She then became our club icon, followed by everyone and gradually a champion respected by everyone throughout the cycling world. Junior champion at every discipline, me shouting at the Eurosport coverage in each victory. Then the Commonwealth Games put her on the national stage, coming from behind after missing a corner after a typical piece of mad and fearless descending.

And that was her style. A colleague of mine at CTC Mick Ives also ran a pro cycling team which Nicole rode for a junior and he said she was relentless and unforgiving on herself and her equipment, driving herself to the limit, probably racing and training too much. Actually now I write this I realise how much she sounds like our other champion Beryl Burton who I have written about quite a bit in the last year or so. (tagged below)

I guess I was one of those who probably believed that she was destined never to quite get the world or Olympic titles she deserved, especially with the coming career of the similarly amazing Marianne Vos. But as if the Olympic title wasn’t enough the sheer bloody mindedness with which she outsprinted Vos for the world title in the same year was the one that had me almost break furniture as I jumped in the air.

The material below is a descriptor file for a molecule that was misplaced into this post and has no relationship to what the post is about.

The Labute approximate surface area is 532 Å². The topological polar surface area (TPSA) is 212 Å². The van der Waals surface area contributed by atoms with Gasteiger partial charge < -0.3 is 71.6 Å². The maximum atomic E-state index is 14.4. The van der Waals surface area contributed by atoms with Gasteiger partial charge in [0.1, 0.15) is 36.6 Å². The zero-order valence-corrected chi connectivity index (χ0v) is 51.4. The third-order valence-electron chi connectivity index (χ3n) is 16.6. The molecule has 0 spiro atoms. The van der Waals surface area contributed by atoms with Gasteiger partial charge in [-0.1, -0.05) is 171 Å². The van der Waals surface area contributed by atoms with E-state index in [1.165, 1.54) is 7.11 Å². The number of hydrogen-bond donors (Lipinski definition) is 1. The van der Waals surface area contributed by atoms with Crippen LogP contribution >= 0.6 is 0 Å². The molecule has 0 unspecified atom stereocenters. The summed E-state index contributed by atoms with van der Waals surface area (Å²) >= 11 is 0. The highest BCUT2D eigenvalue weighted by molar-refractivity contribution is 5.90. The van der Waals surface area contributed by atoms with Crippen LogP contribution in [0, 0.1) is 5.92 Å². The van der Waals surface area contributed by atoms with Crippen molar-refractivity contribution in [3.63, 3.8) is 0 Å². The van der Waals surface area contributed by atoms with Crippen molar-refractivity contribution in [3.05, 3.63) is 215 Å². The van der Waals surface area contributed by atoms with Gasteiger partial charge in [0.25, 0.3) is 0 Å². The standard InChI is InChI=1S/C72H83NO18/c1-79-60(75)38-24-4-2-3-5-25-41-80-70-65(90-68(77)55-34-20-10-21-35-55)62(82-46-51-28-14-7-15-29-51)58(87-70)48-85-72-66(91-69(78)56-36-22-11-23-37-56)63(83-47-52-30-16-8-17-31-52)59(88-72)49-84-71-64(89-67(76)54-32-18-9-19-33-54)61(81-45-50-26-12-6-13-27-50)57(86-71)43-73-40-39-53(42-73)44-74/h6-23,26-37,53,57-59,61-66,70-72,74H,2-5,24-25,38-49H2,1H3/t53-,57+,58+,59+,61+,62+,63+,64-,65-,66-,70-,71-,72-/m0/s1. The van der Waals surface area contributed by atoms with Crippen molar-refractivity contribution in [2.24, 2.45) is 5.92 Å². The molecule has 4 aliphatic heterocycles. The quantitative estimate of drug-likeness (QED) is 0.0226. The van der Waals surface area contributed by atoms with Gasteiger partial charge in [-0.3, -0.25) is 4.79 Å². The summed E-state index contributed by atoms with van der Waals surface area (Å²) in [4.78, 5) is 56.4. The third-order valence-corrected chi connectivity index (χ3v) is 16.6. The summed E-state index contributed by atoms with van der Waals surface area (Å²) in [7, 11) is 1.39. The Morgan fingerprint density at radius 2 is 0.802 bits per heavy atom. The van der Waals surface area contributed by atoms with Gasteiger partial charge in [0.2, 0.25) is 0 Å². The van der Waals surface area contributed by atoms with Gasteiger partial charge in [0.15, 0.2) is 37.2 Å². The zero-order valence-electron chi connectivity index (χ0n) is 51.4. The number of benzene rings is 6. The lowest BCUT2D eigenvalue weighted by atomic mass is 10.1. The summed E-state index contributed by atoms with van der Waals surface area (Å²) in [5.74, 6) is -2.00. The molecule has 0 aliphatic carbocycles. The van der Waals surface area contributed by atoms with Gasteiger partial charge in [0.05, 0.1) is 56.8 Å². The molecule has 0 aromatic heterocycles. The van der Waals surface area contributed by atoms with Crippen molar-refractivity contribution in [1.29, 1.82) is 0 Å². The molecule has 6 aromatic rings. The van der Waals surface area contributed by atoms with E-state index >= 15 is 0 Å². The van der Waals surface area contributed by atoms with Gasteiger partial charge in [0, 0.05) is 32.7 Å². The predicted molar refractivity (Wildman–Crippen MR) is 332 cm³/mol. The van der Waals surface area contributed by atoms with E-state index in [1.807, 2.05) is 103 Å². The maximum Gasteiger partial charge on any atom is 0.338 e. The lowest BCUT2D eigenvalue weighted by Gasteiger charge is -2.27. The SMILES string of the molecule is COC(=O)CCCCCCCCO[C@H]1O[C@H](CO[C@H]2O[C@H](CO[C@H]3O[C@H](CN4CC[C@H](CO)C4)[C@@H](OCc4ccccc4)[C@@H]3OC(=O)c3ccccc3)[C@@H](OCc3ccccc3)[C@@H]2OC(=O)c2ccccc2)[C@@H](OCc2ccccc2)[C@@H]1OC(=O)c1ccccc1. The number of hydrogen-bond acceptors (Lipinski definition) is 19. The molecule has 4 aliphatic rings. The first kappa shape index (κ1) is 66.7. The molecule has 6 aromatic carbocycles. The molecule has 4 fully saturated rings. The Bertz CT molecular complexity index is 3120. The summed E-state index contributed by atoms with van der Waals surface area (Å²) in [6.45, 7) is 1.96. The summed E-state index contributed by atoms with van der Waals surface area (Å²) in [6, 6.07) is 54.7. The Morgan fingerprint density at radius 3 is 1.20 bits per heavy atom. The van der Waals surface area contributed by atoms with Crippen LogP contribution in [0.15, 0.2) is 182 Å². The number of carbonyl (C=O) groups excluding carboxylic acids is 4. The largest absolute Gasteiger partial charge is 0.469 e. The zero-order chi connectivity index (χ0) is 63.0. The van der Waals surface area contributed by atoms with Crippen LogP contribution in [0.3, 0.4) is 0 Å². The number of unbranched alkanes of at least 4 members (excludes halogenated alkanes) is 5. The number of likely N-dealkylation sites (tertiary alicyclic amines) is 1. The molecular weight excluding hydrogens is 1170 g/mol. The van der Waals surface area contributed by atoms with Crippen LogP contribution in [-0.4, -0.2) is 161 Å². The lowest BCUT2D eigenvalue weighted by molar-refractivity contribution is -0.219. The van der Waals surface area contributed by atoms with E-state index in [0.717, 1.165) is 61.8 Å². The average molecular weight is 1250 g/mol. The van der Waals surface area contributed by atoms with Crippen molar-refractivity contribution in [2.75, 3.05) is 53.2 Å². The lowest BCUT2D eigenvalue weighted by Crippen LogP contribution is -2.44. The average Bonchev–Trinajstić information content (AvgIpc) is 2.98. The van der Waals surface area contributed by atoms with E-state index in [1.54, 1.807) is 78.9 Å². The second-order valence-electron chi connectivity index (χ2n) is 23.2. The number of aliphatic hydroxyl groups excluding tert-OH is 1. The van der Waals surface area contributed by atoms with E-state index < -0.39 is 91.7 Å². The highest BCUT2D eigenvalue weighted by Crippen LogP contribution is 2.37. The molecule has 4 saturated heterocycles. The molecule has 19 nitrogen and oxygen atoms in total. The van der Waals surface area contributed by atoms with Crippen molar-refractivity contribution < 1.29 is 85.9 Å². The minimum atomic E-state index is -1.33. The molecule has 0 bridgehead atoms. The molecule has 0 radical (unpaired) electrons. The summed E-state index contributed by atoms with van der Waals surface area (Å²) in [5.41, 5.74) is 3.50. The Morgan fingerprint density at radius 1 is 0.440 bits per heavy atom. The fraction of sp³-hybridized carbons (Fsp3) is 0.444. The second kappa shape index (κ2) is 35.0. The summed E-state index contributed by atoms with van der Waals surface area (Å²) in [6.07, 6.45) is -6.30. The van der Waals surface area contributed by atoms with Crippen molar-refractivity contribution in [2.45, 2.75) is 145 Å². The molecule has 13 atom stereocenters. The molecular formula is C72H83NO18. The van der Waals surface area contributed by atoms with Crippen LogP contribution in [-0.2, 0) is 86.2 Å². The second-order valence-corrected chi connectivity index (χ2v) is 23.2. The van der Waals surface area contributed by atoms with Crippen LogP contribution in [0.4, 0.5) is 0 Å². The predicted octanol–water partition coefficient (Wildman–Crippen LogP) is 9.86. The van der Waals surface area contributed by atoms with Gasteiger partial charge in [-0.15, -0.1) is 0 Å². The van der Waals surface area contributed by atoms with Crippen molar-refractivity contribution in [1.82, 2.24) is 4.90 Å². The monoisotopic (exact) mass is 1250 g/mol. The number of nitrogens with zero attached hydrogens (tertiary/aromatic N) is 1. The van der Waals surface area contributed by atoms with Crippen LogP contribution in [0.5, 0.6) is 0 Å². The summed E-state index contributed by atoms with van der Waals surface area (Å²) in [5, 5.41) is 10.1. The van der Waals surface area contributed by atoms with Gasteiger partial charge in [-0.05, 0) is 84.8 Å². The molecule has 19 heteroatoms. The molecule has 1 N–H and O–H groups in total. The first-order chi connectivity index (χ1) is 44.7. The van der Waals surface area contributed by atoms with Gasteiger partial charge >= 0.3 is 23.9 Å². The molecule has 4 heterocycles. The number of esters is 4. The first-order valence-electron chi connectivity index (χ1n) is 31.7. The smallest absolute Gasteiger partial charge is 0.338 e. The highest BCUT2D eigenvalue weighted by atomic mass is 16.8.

That was probably her last brilliant year and it has been tough going since then with injury and team problems, not to mention internal tensions in the British team as her status waned but she remains high on my list as a rider that I would never tire of watching, there was always a possibility that she would do something in almost every race.

She deserves a successful retirement now and the continued respect of our whole cycling world. If she gets her moment in some sort of truth and reconciliation process after all the current rubbish in men’s cycling she will be a force to be reckoned with because she will not hold back.